BENS projects tend to focus on issues of national security that can benefit from best practices that have been proven in the private sector. These issues typically address evolving threats, create greater efficiency within defense and security agencies, and/or improve the security community's operational effectiveness.
The vast majority of the nation's cyber infrastructure resides in the private sector, thus public-private partnerships are key to defeating cyber threats. Our members have been called upon to bring business expertise to the government in the cyber arena.
Helping improve business operations of the Department of Defense (DoD) and other security agencies has become a cornerstone of BENS. DoD alone oversees hundreds of billions of dollars of annual procurement, overhead and infrastructure costs.
Well before the tragic events of September 11, 2001, or Hurricane Katrina in 2005, BENS conceptualized public-private partnerships as key structures that can strengthen a region's capacity to prepare for and respond to catastrophic events.
As the domestic threat landscape continues to evolve, so too must our national ability to manage and interdict these threats.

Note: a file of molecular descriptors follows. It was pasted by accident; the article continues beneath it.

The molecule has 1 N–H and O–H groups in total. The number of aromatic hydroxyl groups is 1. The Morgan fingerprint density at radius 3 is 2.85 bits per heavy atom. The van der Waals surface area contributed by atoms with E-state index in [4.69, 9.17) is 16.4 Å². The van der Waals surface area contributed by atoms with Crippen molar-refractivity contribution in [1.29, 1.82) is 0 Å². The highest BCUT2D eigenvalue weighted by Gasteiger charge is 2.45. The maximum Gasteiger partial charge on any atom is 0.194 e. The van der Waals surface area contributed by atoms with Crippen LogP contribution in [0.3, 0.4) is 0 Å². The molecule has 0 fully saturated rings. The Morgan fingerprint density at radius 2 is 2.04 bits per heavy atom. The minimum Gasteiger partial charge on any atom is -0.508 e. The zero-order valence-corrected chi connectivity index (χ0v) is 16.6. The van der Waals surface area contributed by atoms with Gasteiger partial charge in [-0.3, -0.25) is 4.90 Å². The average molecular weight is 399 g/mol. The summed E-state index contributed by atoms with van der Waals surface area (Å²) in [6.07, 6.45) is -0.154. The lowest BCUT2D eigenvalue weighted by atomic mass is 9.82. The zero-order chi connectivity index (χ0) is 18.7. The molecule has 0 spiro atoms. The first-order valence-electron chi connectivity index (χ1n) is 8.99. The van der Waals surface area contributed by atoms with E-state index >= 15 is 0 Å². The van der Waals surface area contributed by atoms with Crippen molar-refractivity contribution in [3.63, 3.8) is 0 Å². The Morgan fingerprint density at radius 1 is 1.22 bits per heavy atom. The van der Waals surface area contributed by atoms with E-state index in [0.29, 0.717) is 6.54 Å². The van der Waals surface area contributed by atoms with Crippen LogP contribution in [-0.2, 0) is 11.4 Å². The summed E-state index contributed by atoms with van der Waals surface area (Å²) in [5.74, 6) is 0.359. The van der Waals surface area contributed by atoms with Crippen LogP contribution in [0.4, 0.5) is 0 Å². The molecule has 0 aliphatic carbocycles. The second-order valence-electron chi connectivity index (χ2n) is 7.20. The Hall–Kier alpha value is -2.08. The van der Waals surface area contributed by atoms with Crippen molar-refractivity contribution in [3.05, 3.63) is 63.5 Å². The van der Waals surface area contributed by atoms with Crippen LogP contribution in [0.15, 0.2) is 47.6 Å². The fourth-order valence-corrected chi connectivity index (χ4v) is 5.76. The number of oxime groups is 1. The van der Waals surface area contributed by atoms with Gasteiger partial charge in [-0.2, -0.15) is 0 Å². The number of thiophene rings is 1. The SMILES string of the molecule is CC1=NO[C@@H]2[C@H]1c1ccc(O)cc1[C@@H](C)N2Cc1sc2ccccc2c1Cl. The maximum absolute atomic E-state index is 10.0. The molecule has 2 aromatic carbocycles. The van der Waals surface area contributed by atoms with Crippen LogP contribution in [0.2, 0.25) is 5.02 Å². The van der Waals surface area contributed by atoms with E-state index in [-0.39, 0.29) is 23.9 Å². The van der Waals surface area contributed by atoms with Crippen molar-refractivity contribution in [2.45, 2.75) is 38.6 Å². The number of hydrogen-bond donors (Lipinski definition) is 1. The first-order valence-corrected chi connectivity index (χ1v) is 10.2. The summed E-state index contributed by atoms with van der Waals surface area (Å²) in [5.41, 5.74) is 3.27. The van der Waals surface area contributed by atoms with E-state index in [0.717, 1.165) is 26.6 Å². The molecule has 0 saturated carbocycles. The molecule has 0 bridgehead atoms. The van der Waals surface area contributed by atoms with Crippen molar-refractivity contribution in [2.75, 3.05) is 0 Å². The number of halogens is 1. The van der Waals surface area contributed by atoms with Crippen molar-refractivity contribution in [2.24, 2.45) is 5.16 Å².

Energy security remains a vital component of national security and military capability, and is why BENS has been active in this area for the last several years. Led by the BENS Energy Council, BENS has already provided insight on fuel management and grid security.
The private sector has been evolving its talent management practices at a near revolutionary rate and many lessons learned are of value to the Navy.
Threat networks today are loose groupings of criminals, terrorists, insurgents, and their supporters and facilitators, who blend together to present an array of security risks.
At its founding, BENS championed the Cooperative Threat Reduction program that funded the disposal of Russian nuclear weapons. Since 1991, U.S. government programs have targeted the greatest potential source of weapons of mass destruction: the unsecured stockpiles of the former Soviet Union.
BENS played a major role in developing the process for closing obsolete military bases, freeing up billions of dollars in savings and allowing local communities to put unneeded military facilities to more productive use.
BENS National Office | 1030 15th Street NW, Suite 200 East | Washington, D.C. 20005 Phone: (202) 296-2125 | Fax: (202) 296-2490 | Email: firstname.lastname@example.org